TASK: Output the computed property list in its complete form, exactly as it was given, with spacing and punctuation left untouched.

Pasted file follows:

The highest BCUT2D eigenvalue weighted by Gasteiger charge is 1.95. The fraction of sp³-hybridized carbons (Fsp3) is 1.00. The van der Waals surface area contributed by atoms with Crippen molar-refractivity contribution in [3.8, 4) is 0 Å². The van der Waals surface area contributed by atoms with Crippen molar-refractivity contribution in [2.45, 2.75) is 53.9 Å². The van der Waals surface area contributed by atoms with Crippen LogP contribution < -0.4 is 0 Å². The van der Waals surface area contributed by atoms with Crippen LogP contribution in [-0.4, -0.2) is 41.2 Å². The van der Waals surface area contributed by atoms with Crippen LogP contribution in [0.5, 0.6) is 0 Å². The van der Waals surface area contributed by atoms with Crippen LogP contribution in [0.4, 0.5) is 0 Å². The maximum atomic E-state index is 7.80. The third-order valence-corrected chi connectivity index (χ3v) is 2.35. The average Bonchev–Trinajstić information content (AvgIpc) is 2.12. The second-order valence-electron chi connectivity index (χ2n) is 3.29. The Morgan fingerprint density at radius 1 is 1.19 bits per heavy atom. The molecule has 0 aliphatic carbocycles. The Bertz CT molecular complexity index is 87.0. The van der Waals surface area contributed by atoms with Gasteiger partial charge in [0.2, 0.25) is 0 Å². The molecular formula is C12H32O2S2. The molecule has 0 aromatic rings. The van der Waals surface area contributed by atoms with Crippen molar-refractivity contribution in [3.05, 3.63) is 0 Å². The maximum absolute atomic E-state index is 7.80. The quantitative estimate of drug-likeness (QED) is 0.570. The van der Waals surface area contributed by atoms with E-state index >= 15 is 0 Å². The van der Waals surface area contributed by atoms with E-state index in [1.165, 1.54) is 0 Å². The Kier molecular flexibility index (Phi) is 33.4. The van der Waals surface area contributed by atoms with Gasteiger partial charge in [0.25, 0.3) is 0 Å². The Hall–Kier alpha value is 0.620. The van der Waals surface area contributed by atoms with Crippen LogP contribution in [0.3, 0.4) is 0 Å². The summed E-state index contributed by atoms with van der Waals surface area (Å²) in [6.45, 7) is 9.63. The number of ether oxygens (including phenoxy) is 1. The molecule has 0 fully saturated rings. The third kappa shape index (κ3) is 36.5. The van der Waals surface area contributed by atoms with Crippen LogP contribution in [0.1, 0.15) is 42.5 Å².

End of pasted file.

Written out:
The highest BCUT2D eigenvalue weighted by Gasteiger charge is 1.95. The fraction of sp³-hybridized carbons (Fsp3) is 1.00. The van der Waals surface area contributed by atoms with Crippen molar-refractivity contribution in [3.8, 4) is 0 Å². The van der Waals surface area contributed by atoms with Crippen molar-refractivity contribution in [2.45, 2.75) is 53.9 Å². The van der Waals surface area contributed by atoms with Crippen LogP contribution < -0.4 is 0 Å². The van der Waals surface area contributed by atoms with Crippen LogP contribution in [-0.4, -0.2) is 41.2 Å². The van der Waals surface area contributed by atoms with Crippen LogP contribution in [0.5, 0.6) is 0 Å². The van der Waals surface area contributed by atoms with Crippen LogP contribution in [0.4, 0.5) is 0 Å². The maximum atomic E-state index is 7.80. The third-order valence-corrected chi connectivity index (χ3v) is 2.35. The average Bonchev–Trinajstić information content (AvgIpc) is 2.12. The second-order valence-electron chi connectivity index (χ2n) is 3.29. The Morgan fingerprint density at radius 1 is 1.19 bits per heavy atom. The molecule has 0 aliphatic carbocycles. The Bertz CT molecular complexity index is 87.0. The van der Waals surface area contributed by atoms with Gasteiger partial charge in [0.2, 0.25) is 0 Å². The molecular formula is C12H32O2S2. The molecule has 0 aromatic rings. The van der Waals surface area contributed by atoms with Crippen molar-refractivity contribution in [3.05, 3.63) is 0 Å². The maximum absolute atomic E-state index is 7.80. The quantitative estimate of drug-likeness (QED) is 0.570. The van der Waals surface area contributed by atoms with E-state index >= 15 is 0 Å². The van der Waals surface area contributed by atoms with E-state index in [1.165, 1.54) is 0 Å². The Kier molecular flexibility index (Phi) is 33.4. The van der Waals surface area contributed by atoms with Gasteiger partial charge in [0.25, 0.3) is 0 Å². The Hall–Kier alpha value is 0.620. The van der Waals surface area contributed by atoms with Crippen LogP contribution in [0.3, 0.4) is 0 Å². The summed E-state index contributed by atoms with van der Waals surface area (Å²) in [6.45, 7) is 9.63. The number of ether oxygens (including phenoxy) is 1. The molecule has 0 fully saturated rings. The third kappa shape index (κ3) is 36.5. The van der Waals surface area contributed by atoms with Crippen LogP contribution in [0.1, 0.15) is 42.5 Å².